By Donna Barnett
I wanted to see an exotic puffin up close and personal. I had read articles about the photogenic orange-billed, web-footed Atlantic puffin that lured me to European shores. But what about an area closer to home? I asked my personal assistant: "Siri, are puffins in the Pacific Ocean?" She responded that puffins are in the North Pacific Ocean.
Indigenous to the Pacific Ocean, tufted and horned puffins mate for life, breed in large colonies, and, in my mind, chirp, "Welcome to Alaska's Kenai Fjords National Park."
My journey to the puffins started at the historic Downtown Anchorage Depot, where I boarded Alaska Railroad's Glacier Discovery Train. Considered one of the most scenic train routes in the world, its large windows offered nature and wildlife viewing.
Our train snaked south toward Seward, the gateway community to Kenai Fjords National Park. We passed Cook Inlet, where white beluga whales shimmered in the sunlight. Eagle nests topped trees. Bald eagles flew. The Alaska Range towered in the distance. Conductor Davy Registe ensured passengers' comfort as we traversed a lush green landscape where water cascaded down jagged mountains and an occasional moose turned to say hello.
I disembarked at Portage to visit the Alaska Wildlife Conservation Center, one of several Alaska organizations that protect and preserve wildlife. AWCC was staging the greatest comeback of the wood bison. A subspecies of the North American bison, the wood bison — larger and taller than the plains bison — roamed Alaska for centuries before extinction due to overhunting and ecological changes. In cooperation with the Alaska Department of Fish and Game, AWCC obtained 13 bison from Canada's Yukon Territory for breeding. Thanks to this historic conservation effort, in spring 2015 up to 100 wood bison will be released into Alaska's Lower Innoko wilderness 300 miles west of Anchorage. AWCC also provided a two-mile loop to view rescued musk ox, moose, elk, caribou and adult bears in a new 21-acre enclosure.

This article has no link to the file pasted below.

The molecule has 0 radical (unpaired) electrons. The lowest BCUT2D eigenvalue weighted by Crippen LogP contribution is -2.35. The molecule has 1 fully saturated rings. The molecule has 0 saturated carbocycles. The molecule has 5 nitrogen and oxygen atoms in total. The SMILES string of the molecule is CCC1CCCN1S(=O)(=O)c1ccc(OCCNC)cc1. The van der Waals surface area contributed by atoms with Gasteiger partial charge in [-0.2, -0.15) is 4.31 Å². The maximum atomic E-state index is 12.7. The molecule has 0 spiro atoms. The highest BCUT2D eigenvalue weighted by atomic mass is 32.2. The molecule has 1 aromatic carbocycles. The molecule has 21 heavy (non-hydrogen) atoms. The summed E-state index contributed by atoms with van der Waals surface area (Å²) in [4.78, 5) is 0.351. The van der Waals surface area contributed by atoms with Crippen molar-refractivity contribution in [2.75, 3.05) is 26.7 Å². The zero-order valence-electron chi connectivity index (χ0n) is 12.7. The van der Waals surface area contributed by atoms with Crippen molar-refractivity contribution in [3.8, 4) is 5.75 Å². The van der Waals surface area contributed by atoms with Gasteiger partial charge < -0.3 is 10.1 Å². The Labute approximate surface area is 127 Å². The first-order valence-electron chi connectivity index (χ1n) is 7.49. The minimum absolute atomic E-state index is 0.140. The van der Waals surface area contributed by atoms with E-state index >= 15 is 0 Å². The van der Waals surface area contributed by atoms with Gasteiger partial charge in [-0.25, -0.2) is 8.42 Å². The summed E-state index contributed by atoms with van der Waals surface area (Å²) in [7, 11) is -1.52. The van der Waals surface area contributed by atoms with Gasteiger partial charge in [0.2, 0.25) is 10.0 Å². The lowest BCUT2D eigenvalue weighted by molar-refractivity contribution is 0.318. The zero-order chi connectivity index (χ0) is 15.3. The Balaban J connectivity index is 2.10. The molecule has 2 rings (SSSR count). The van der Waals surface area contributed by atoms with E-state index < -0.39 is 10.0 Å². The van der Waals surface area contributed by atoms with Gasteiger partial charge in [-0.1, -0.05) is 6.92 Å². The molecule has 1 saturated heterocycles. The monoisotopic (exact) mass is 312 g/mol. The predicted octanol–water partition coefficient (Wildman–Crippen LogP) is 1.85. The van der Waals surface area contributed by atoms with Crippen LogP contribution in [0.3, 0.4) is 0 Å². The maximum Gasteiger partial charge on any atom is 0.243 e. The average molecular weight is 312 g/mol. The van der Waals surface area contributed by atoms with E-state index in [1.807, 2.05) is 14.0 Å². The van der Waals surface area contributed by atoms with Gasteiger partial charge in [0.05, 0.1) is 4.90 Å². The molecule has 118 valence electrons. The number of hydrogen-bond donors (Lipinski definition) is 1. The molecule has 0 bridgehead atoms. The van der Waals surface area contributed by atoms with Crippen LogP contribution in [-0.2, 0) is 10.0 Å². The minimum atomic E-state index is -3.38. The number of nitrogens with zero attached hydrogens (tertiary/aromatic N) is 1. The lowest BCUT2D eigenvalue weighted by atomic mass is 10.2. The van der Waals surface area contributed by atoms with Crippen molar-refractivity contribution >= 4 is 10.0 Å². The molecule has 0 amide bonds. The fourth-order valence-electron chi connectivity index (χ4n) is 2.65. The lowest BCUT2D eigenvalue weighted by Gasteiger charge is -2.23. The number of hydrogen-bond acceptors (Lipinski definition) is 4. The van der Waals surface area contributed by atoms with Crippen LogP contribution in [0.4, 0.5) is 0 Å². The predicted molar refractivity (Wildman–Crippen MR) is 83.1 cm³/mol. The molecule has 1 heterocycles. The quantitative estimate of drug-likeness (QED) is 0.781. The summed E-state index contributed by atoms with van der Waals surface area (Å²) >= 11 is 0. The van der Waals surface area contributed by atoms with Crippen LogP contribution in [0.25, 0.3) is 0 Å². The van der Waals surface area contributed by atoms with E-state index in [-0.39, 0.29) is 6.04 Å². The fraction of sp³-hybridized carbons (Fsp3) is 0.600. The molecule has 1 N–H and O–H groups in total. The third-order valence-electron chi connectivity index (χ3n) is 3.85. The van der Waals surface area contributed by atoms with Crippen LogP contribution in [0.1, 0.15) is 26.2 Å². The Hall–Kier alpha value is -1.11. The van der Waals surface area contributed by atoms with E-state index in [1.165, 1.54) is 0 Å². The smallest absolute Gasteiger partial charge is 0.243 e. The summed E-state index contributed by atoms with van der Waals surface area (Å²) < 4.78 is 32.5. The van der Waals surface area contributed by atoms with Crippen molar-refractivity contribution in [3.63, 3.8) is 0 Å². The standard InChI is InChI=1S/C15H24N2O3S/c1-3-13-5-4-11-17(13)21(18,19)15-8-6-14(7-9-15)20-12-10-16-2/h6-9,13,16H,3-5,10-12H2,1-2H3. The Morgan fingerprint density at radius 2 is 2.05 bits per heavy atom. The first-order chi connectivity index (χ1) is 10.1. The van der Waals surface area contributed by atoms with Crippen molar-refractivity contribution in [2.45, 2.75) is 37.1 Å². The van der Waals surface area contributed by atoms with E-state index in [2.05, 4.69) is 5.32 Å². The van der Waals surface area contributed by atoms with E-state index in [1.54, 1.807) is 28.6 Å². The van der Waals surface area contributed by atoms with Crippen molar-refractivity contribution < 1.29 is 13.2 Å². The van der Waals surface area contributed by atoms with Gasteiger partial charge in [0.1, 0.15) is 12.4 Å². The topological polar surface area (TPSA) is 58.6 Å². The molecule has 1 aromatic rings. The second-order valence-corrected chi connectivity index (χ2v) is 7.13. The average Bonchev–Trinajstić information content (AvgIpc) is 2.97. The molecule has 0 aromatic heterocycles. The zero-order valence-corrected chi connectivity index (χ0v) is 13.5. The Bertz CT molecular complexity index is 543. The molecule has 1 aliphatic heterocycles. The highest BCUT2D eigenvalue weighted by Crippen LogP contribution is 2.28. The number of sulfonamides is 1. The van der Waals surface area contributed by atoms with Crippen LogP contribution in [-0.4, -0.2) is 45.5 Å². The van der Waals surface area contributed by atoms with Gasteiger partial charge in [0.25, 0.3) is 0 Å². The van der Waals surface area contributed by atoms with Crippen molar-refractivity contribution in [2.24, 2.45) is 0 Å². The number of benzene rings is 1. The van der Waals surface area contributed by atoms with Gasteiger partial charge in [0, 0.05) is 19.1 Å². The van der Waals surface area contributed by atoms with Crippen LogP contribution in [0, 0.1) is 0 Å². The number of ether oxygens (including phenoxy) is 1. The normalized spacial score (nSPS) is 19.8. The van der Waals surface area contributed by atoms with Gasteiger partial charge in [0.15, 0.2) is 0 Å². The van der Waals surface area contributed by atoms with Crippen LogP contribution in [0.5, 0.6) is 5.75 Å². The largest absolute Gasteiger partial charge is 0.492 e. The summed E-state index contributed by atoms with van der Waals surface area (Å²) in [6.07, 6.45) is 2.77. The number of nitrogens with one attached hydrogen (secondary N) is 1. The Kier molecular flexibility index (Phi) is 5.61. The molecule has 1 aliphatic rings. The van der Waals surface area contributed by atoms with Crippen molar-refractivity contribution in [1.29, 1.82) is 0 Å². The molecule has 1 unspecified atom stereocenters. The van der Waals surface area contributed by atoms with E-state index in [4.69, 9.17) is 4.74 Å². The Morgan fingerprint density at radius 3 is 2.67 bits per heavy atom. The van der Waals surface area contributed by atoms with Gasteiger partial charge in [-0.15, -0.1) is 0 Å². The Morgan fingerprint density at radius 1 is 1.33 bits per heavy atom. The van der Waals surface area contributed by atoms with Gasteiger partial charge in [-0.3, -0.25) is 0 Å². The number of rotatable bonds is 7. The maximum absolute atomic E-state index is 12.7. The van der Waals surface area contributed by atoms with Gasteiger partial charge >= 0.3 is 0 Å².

I returned to the train for a brief ride to Spencer Glacier Whistle Stop. Ranger Liz Finch led a 2.6-mile round-trip hike through the Chugach National Forest's alder, willow and cottonwood trees to Spencer Glacier, an icy mountain and glacial lake dotted with luminescent blue ice chunks. An Anchorage Boy Scout troop worked on a lookout bench.
"We're taking graffiti off this bench while practicing leave-no-trace camping," the scout master said. "The Boy Scout motto is, 'Do a good turn daily,' and we do our best."
After staying overnight at nearby Girdwood's Alyeska Resort, a year-round destination with fine dining and a saltwater pool, I boarded the Coastal Classic "GoldStar" train to Seward. The two-level dome cars offered large curved-glass windows for optimal viewing, an outside platform and dining room.
My puffin anticipation mounted. Our train climbed through the Kenai Mountains to the 1,063-foot Grandview summit, where a picturesque landscape evolved: Trail Glacier, Moose Pass and five tunnels along the Placer River Canyon. Photographers poised cameras on the outdoor platform, looking for wildlife. Mountain goats navigated steep fjords. Silver salmon jumped in Salmon Creek.
Fog greeted my arrival to the colorful "Mural Capital of Alaska" Seward. I checked into the Seward Windsong Lodge near Resurrection River, where my room with a balcony overlooked serene spruce trees. In the hotel's lobby, a local guide awaited Exit Glacier hikers. I joined a group on the 10-minute shuttle ride to the Kenai Peninsula's only road-accessed glacier.
Exit Glacier's dense blue ice and forest views were accessible by lower and upper trails, including access for people with disabilities. Signs marked the glacier's receding points due to climate change.